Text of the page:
Norton gives users the works

by Alan Zisman (c) 1999. First published in Vancouver Computes, January 1999

Symantec Norton SystemWorks
For Windows 9x PCs, 486-66 or better, 16 megs RAM, 95- 115 MB drive space
Approx: $150(CDN)
Symantec Canada: (416) 441-3676

Many computer users turn to utilities?programs to help them get the most performance possible from their PCs, or to protect their systems from viruses, file corruption, or system crashes.

Recently, the market has seen two software giants emerge (and neither with names starting ?Micro??), as a series of mergers has swept the field of a number of utilities providers. Left standing are Symantec and Network Associates. And each has released a ?greatest hits? suite?offering a wide range of utilities in a single box.

Network Associates sells McAfee Office, combining McAfee Viruscan along with the former Cybermedia?s First Aid, Oil Change, Guard Dog, and Uninstaller, and the former Helix Nuts and Bolts and Hurricane, and PGP Security and a number of other features.

Symantec has responded with Norton SystemWorks, packing the pride of its Norton series of products into a single box. Enclosed are Norton Utilities for Windows 9x, Norton Anti-Virus, Norton CrashGuard and a
six-month subscription to Norton Web Services. But with the competition promising ten products in their package, Symantec couldn?t stop there. A bonus pack is included, with additional products and features: Quarterdeck's Remove-it 98 and four of Symantec's popular communications and Internet products: Norton Mobile Essentials, Visual Page, WinFax Basic Edition and pcANYWHERE EXPRESS.

(Initially, Symantec had promised their Norton Uninstaller as a core component of SystemWorks, but that was removed after the company lost a court case where Cybermedia claimed that program code from their Uninstaller product had appeared in the Norton competition. Shortly thereafter, Symantec purchased Quarterdeck, allowing them to add the company?s Remove-it uninstaller).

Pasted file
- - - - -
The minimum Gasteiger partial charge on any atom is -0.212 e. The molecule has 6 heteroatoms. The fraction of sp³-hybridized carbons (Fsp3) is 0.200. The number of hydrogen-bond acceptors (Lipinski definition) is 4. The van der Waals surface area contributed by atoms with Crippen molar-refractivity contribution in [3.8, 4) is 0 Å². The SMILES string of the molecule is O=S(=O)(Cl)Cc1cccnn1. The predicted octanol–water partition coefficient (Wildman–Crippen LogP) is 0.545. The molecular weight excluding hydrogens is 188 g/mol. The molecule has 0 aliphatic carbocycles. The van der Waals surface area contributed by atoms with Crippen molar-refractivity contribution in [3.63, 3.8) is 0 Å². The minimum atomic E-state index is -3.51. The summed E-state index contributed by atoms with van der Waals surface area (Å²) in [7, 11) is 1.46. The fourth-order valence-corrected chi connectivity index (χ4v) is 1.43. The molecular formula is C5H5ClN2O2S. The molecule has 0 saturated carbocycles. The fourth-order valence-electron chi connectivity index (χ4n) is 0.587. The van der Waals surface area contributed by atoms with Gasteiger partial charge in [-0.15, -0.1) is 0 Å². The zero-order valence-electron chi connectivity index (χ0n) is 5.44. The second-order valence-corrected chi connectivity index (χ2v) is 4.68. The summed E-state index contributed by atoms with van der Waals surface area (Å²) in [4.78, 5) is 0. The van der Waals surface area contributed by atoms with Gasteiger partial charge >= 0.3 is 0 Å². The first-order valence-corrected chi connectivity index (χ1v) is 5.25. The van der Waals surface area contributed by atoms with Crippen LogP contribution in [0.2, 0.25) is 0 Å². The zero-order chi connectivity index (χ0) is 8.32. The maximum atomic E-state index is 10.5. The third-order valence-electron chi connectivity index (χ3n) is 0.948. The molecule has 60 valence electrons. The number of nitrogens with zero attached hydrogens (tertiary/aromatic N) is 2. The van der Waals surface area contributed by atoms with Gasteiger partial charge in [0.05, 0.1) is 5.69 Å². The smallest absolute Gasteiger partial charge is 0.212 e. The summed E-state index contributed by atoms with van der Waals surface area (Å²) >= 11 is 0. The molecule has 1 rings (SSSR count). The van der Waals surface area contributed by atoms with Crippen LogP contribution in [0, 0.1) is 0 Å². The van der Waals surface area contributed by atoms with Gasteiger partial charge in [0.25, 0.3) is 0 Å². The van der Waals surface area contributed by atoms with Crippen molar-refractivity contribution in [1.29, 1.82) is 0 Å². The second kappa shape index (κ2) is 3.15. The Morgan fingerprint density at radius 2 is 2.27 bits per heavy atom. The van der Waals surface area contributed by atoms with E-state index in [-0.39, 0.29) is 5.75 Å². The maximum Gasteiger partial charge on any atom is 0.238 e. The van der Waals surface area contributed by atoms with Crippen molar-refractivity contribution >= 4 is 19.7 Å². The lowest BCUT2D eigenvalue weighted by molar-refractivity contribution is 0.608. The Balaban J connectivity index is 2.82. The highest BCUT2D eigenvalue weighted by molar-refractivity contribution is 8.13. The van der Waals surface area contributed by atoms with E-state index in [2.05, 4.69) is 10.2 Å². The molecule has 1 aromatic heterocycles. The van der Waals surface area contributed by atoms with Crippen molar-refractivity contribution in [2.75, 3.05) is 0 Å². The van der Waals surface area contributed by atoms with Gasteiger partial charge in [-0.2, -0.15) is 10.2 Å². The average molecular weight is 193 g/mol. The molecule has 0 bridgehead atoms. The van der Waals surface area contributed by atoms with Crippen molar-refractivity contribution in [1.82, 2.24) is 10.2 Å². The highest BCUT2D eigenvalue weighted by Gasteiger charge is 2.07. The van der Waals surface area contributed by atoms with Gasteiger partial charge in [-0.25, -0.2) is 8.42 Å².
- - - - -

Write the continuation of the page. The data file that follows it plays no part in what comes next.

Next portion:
Symantec claims that the core SystemWorks and Bonus Pack combined offer $500 worth of software for about $150(CDN).

While both utilities suites promise a wide range of functions in a single box, Symantec has done a better job then the competition in giving purchasers the feel that they are working with a single product. Unlike McAfee Office, the core SystemWorks package (i.e. not the Bonus Pack) loads from a single installation?McAfee Office requires users to install each component separately.

As well, when purchased individually, many of the components offer overlapping features?Norton Utilities includes limited virus scanning and a limited version of CrashGuard, for example. In the suite version, these redundancies are eliminated. A single icon is placed on the Desktop to call up the package (McAfee creates 10 icons if all features are installed).

Similarly, a single Rescue floppy is created, while in the past, users of Norton Utilities created one diskette and Norton AntiVirus created another. Potentially, McAfee Office users could end up with as many as five rescue diskettes, potentially confusing in an emergency situation.

With all core products coming from Symantec/Norton, there?s a reasonably consistent user interface. By contrast, McAfee Office?s products reflect their heritage, coming from a variety of sources with a variety of interfaces.

Symantec SystemWorks offers a lot of features for a relatively modest price. Loading them all, however, may be overkill for many users. As well, the core Norton Utilities version 3.0 had a shaky start on its release a year ago?it?s taken seven bug-fixes to become stable. For ease of use and peace of mind, however, this suite should prove popular with many computer users.

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Alan Zisman is a Vancouver educator, writer, and computer specialist. He can be reached at E-mail Alan